2. Maybe you already know this, but the foods you had can be eaten nearly everywhere in Malaysia. Having lived there for 2 yrs, I can attest to this. The prices I saw on the menus you showed are standard…meaning very cheap!

    I’ve been to Singapore many times and the food is basically the same, but 2-3x the price.

    Having been to 50+ countries and ALWAYS eating local street style food, Malaysia offers the best value (price, quality and variety) bar none.

  3. Gary, what you had is just regular prawn noodles. That certainly is not Hokkien mee although sometimes locals in Singapore and Malaysia refer to Hokkien mee as Hokkien prawn noodles. Hokkien prawn noodles is always served semi dry and the broth is used as gravy rather than soup base. It is cooked with prawns, squid, egg (not whole but mixed into the noodles), fatty pork slices and served with lime and sambal chilli. Also I second Calvin’s point about going to Penang for better food.

  4. I second the Penang recommendation. It’s the foodie capital of Malaysia. Absolutely the best

  5. Kuala Lumpur is behind Singapore? Ridiculous.

    Go to Penang, and the food there will blow out the competition. Penang is Singapore’s older bro (was founded by the British earlier)

  6. I’m with you on the Durian… I used to think Mango and sticky rice was my favorite, until I tried Durian and sticky rice!

  7. Looks good. Some of it is not a long throw from the Thailand street food I spent all last week eating, though these prices are a bit higher than I paid in Thong Lor and Chinatown, Bangkok, as well as in Pran Buri (actually much lower in Pran Buri).

    While I stay away from Chinese street food due to concerns about the oil, I’m not nearly as concerned in South East Asia. Penang is indeed on my schedule for the summer gastronomy.

  8. I’ve not been to this area of the world. The food looks so fascinatingly different. I was noticing on the buffet – nothing to keep the food at the right temps, it was all just lined up on a table with no covers, and no protection. Is this usual?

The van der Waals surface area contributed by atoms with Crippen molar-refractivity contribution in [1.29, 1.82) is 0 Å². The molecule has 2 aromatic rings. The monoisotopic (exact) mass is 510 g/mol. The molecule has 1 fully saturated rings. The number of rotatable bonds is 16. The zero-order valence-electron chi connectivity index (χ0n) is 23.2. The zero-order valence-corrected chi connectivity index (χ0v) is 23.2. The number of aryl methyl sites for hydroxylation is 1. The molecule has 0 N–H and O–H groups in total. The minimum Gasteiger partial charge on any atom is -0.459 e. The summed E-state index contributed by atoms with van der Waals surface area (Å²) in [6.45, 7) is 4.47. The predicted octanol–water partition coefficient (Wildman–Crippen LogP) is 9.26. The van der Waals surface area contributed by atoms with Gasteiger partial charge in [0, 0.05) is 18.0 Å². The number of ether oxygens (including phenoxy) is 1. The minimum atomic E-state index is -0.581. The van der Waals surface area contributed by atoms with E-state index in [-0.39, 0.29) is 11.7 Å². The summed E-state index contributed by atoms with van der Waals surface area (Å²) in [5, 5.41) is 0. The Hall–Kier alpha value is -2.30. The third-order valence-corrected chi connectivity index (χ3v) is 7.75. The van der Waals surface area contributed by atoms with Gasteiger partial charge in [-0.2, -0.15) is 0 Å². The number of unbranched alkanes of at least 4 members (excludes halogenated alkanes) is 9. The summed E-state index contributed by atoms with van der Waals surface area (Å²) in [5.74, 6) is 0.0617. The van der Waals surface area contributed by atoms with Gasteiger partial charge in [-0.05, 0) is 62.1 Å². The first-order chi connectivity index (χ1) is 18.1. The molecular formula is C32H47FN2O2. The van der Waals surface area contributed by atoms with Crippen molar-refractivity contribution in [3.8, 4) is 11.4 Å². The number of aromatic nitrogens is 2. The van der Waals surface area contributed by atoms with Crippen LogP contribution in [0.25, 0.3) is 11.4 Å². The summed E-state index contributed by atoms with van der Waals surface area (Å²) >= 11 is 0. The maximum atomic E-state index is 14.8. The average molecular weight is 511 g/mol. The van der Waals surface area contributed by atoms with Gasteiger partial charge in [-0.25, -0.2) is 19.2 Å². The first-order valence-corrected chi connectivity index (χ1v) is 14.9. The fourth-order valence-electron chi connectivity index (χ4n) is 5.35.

9. Everyone’s raving about Penang when, in fact, the culinary capital of Malaysia is Melaka.

    While I’m impressed by the dedication and interest in the food that hiring a guide involves, I can’t help but noticing that you seem to do this in most of the developing country cities you visit. Do you ever just hit the markets and work your way through street food without a guide (outside of Singapore)? Surely there must be sources of information that will lead you great food.

  10. @LarryInNYC Outside of Singapore? Sure, Hong Kong, Paris, Tokyo. It’s a function of how well I expect to be able to get around, how familiar I am with the food, and how well I understand the various review websites.

  11. I would be interested in such a food tour. How long is a full day, 8am – 5pm? How many different places did you visit? From the picture, it seems like a lot of food.

  12. Farah is bomb. Loved the food tour when I went a few months ago, I took your lead with the tour from your other report.

  13. If Farah isn’t available in Penang, we loved Robyn with Eating Asia. We will certainly look up Farah for a tour when in KL next. Great post.